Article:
Talking pointsLewis Hamilton
Barely a dull moment passes when Hamilton is on the race track, and his exploits attract praise and criticism in equal measure - occasionally at the same time. He is a sport editor's dream and, now that the title is wrapped up, his fight with his inner-demons will fill plenty of column inches over the weekend. The best story would be for him to win on Sunday, but as mentioned above, he simply doesn't seem to be in the right frame of mind.
Despite flatly denying any interest in selling Force India last weekend in Japan, Vijay Mallya and the Mol family offloaded 42.5% of the team to Indian conglomerate Sahara India Pariwar on Wednesday. The new ownership is billed as a partnership - Sahara now owns as large a stake as Mallya - but there is speculation that this is the start of Mallya's exit plan. The good news is that Sahara comes with $100 million of investment, which will go a long way at the team's base back in Silverstone. However, there is still confusion as to why Mallya denied the sale on Sunday and then went through with it on Wednesday.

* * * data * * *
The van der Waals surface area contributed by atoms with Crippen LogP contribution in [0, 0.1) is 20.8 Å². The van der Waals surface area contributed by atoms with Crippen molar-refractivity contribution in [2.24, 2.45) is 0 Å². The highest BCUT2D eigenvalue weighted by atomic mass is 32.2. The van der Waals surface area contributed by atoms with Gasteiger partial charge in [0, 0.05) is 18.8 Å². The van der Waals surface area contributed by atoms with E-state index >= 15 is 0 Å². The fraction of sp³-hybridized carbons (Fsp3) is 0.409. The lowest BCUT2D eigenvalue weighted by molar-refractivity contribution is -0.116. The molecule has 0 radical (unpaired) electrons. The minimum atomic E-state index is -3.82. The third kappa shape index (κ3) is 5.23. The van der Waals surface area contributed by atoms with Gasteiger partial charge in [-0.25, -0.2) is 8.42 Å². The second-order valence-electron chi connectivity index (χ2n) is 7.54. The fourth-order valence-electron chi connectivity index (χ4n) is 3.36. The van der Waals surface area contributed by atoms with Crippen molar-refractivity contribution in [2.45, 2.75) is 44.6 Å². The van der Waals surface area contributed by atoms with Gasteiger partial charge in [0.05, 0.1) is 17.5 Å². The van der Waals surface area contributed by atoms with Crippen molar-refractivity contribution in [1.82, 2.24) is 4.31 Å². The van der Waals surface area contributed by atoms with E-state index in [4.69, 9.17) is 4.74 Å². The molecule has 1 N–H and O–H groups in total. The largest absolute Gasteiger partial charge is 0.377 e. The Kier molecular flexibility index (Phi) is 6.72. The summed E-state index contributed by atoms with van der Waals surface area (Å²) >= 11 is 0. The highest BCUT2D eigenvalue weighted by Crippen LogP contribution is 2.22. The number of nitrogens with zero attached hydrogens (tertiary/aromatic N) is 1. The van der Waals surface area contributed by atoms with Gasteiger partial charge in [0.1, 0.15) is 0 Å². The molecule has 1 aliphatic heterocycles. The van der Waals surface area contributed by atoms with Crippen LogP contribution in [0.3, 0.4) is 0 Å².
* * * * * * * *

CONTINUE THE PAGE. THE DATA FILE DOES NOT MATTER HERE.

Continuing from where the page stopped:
The Indian Grand Prix
This time last year there was a mad rush to apply the finishing touches to the Korean International Circuit, but it all worked out in the end. This year the focus is on India, but so far the signs are good, and if anything there is more hype in Greater Noida than there was on the outskirts of Mokpo 12 months ago. Unfortunately for ticket sales the title has already been settled, but F1's arrival in a country as vibrant as India should give fans around the world another reason to tune in.